Rodong Sinmun on IT psychological warfare

Rodong Sinmun, the DPRK’s national daily newspaper of the Workers’ Party of Korea, attacked the U.S. on Tuesday for “waging a vicious psychological warfare on the basis of modern science and technology.”

The article, an English synopsis of which was reported by KCNA, said the U.S. is using it to attack “anti-imperialist independent countries.”

It’s the first time in a while that psychological warfare has come up on KCNA, but the article is frustratingly lacking in specifics of the specific actions it is complaining about.

U.S. intelligence gathering bodies and their affiliated institutions are now busy widely using modern scientific and technological means for the psychological warfare. A huge amount of money is now being allocated for this and plots are being hatched to make a maximum use of it in practice. – KCNA, Dec. 14, 2010


The present IT age calls for channeling big efforts into the development of science, technology and IT. This provides an important way for effectively countering the U.S. imperialists? psychological warfare.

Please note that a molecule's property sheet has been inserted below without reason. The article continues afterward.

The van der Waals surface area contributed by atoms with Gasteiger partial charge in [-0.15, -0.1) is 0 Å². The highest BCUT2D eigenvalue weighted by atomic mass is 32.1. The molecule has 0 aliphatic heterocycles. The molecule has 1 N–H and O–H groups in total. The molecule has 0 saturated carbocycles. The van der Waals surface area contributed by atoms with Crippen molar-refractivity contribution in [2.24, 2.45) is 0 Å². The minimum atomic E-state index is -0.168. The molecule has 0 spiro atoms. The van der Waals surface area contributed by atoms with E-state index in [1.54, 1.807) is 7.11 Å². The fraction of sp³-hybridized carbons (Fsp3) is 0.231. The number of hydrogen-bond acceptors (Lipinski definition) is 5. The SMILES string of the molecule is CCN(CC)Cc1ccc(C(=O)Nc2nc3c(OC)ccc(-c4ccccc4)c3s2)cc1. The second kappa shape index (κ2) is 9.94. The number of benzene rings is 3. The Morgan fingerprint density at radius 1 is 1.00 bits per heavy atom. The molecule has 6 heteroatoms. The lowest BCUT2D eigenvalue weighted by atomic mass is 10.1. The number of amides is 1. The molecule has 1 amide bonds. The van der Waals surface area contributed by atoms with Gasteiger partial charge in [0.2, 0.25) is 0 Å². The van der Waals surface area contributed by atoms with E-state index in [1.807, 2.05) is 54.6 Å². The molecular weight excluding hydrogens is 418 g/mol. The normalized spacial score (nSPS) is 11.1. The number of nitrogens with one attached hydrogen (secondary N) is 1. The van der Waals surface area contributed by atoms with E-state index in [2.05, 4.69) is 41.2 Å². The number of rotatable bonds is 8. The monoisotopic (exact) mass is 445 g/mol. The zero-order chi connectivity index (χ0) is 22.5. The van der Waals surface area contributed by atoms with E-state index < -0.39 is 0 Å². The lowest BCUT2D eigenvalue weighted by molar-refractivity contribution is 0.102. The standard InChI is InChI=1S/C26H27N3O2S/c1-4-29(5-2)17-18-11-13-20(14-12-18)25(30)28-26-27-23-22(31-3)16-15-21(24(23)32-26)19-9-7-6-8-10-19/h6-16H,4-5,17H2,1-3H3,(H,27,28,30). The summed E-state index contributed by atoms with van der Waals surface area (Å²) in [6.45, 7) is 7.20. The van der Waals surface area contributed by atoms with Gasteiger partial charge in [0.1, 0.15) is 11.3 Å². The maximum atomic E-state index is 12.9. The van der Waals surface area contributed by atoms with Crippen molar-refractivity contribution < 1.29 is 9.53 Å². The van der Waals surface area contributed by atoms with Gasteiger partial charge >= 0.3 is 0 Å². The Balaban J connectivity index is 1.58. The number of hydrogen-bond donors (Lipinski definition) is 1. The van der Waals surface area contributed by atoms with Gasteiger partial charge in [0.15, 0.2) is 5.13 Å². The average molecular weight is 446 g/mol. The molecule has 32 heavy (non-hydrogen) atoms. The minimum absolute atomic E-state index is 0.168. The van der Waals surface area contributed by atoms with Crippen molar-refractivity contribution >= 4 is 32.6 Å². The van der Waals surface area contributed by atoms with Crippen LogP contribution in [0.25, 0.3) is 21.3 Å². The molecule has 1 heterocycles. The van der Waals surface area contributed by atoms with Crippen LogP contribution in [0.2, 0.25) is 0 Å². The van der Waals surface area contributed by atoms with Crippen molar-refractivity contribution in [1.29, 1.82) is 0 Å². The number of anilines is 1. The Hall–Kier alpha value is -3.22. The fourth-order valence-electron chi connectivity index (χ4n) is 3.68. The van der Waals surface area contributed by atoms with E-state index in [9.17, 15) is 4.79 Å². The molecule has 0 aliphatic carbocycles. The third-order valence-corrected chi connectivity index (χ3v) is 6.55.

This kind of bluster isn’t unusual, but it’s typically tied to something happening at the time.

For example, a string of KCNA articles earlier this year complained about psychological warfare when human-rights groups were sending propaganda over the border in balloons, and when the South Korean military was reinstalling speakers along the border after the Cheonan sinking.

This time there isn’t much to go on but the original article, in Korean, can be found on and gives a few more clues: “??????? ??? ??? ??? ?????.” (Here on Google Translate)

It mentions the spread of U.S. influence through international radio and TV broadcasts – specifically calling out the Voice of America by name – and mentions the advance in satellite TV broadcasting. It also mentions the spread of mobile phones and the wide availability of video news.

It might be tied to an increase in radio broadcasts or the severity of programming since the shelling of Yeonpyeong island. In the last few days there have been calls for the South Korean government to give more support to independent broadcasters and any increase in programming puts greater strain on the DPRK’s radio jamming activities.

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